Last week I was working on three issues in Parliament that I know are of great importance to many people in Worksop: the Bedroom Tax, Worksop Town Football Club and animal welfare – in this case the plight of puppies mistreated by irresponsible breeders.
On Friday I voted to defeat the Government on the Bedroom Tax in a move that will not abolish the Tax entirely but will, if it continues to progress through Parliament, secure some concessions.
This Tax, which was ill-thought out in the extreme, has had a disastrous effect on a number of local people who cannot downsize to avoid it because there is a shortage of one or two bedroom properties. It has cost low-income families an average of £700 a year and is one of the worst examples of a Westminster elite creating policy without properly considering the effect on ordinary people. I will continue my campaign to abolish it entirely but took the opportunity last week to vote for some initial amendments.
Last Thursday I raised the issues that Worksop Town Football Club has faced recently in a debate on the future of non-league and grassroots football.
I called on the FA to adopt plans which would make it easier for a football club whose owner has pulled funding to start afresh in the same league under new community ownership. It is time to recognise that we need to bring about change in how football is governed in this country and to shift power from men in blazers in London to local community groups. This would make it easier for clubs like Worksop Town to be run by local people and for local people.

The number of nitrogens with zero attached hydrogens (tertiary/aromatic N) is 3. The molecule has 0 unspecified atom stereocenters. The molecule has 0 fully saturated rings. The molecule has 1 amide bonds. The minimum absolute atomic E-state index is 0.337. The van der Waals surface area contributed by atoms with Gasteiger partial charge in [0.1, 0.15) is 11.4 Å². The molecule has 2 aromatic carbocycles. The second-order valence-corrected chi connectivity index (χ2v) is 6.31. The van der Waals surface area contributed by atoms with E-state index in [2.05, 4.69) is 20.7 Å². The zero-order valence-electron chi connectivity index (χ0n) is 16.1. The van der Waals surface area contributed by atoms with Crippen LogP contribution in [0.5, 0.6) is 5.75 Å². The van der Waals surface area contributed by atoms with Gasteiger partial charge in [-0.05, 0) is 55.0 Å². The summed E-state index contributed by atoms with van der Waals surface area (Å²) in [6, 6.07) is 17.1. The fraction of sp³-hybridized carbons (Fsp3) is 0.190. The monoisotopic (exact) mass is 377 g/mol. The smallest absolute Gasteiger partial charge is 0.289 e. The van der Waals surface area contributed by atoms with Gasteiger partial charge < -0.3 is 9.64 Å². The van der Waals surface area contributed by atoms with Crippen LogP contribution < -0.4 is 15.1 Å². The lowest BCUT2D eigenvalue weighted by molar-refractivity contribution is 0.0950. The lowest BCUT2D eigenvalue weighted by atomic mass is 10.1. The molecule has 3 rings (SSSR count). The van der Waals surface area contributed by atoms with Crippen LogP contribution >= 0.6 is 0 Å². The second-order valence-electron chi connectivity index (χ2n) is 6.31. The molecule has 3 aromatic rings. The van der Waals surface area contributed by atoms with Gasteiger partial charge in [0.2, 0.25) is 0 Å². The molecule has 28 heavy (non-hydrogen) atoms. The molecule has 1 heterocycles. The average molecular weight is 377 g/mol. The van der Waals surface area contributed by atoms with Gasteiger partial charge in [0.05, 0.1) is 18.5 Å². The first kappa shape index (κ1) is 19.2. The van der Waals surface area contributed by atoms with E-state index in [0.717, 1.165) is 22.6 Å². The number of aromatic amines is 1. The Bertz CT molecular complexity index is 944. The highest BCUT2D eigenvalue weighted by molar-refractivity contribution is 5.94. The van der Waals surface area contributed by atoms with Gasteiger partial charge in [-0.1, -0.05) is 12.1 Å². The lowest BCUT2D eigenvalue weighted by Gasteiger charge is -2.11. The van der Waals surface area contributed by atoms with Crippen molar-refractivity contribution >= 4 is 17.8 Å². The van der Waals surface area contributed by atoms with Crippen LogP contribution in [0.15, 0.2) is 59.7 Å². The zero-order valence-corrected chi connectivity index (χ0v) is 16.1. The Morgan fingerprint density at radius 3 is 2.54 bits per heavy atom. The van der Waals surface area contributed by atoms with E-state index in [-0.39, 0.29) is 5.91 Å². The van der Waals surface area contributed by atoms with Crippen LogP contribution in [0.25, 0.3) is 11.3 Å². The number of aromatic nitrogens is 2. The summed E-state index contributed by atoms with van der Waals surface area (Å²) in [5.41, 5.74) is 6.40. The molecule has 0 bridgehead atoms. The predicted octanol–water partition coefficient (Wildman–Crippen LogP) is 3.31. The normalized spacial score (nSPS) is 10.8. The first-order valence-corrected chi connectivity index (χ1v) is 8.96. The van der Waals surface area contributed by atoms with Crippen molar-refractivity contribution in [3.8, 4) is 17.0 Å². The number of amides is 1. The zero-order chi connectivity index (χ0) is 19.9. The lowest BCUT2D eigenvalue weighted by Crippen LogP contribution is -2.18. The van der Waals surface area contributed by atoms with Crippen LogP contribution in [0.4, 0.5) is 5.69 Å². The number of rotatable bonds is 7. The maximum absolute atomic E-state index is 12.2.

I have written before about my work to promote animal rights, a topic that I know is close to the hearts of many people in Worksop who are dog or cat lovers, or are passionate about how animals should be treated.
Last week I attended the Parliamentary debate on puppy farming which was called to put pressure on the Government to address the often unsanitary and cruel conditions that puppies are born into on these farms. The motion to clamp down on these conditions was passed unanimously and the Government has agreed to have another look at the current regulations.
In July this year I warned that Worksop Police station was being touted for sale. Notts Police denied that there were any such plans despite what I had been told. However I notice that there has been an about-face this week as Nottingham Police can no longer ‘guarantee’ the future of the police station.
I am sure that many people in Worksop will feel aggrieved that the reassurances they were only recently given by Nottinghamshire Police now lie in tatters, with suggestions that the police will have to move out of the station and share with other local services.
I have consistently campaigned against justice facilities being downgraded in Worksop and find this about-turn to be very concerning.